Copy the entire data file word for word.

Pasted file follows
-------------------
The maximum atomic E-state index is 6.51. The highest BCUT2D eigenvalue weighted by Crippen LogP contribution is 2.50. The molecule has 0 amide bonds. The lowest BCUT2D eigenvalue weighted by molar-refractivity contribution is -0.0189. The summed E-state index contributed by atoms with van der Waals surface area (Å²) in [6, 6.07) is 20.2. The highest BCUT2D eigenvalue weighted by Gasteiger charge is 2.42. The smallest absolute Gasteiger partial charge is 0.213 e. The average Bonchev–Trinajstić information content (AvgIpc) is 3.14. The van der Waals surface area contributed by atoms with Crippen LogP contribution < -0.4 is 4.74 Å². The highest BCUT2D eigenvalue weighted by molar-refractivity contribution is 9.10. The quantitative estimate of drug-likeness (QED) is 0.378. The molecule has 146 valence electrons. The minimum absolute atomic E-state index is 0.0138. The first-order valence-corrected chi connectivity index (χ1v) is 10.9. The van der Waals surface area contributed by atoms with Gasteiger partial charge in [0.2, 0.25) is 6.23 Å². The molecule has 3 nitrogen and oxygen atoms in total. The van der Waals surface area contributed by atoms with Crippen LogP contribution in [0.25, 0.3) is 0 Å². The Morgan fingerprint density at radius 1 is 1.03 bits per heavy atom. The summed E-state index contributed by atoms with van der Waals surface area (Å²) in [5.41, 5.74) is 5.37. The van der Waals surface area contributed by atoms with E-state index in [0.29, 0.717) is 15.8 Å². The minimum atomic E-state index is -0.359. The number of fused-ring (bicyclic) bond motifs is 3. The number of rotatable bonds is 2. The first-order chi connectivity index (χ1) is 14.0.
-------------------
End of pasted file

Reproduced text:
The maximum atomic E-state index is 6.51. The highest BCUT2D eigenvalue weighted by Crippen LogP contribution is 2.50. The molecule has 0 amide bonds. The lowest BCUT2D eigenvalue weighted by molar-refractivity contribution is -0.0189. The summed E-state index contributed by atoms with van der Waals surface area (Å²) in [6, 6.07) is 20.2. The highest BCUT2D eigenvalue weighted by Gasteiger charge is 2.42. The smallest absolute Gasteiger partial charge is 0.213 e. The average Bonchev–Trinajstić information content (AvgIpc) is 3.14. The van der Waals surface area contributed by atoms with Crippen LogP contribution < -0.4 is 4.74 Å². The highest BCUT2D eigenvalue weighted by molar-refractivity contribution is 9.10. The quantitative estimate of drug-likeness (QED) is 0.378. The molecule has 146 valence electrons. The minimum absolute atomic E-state index is 0.0138. The first-order valence-corrected chi connectivity index (χ1v) is 10.9. The van der Waals surface area contributed by atoms with Gasteiger partial charge in [0.2, 0.25) is 6.23 Å². The molecule has 3 nitrogen and oxygen atoms in total. The van der Waals surface area contributed by atoms with Crippen LogP contribution in [0.25, 0.3) is 0 Å². The Morgan fingerprint density at radius 1 is 1.03 bits per heavy atom. The summed E-state index contributed by atoms with van der Waals surface area (Å²) in [5.41, 5.74) is 5.37. The van der Waals surface area contributed by atoms with E-state index in [0.29, 0.717) is 15.8 Å². The minimum atomic E-state index is -0.359. The number of fused-ring (bicyclic) bond motifs is 3. The number of rotatable bonds is 2. The first-order chi connectivity index (χ1) is 14.0.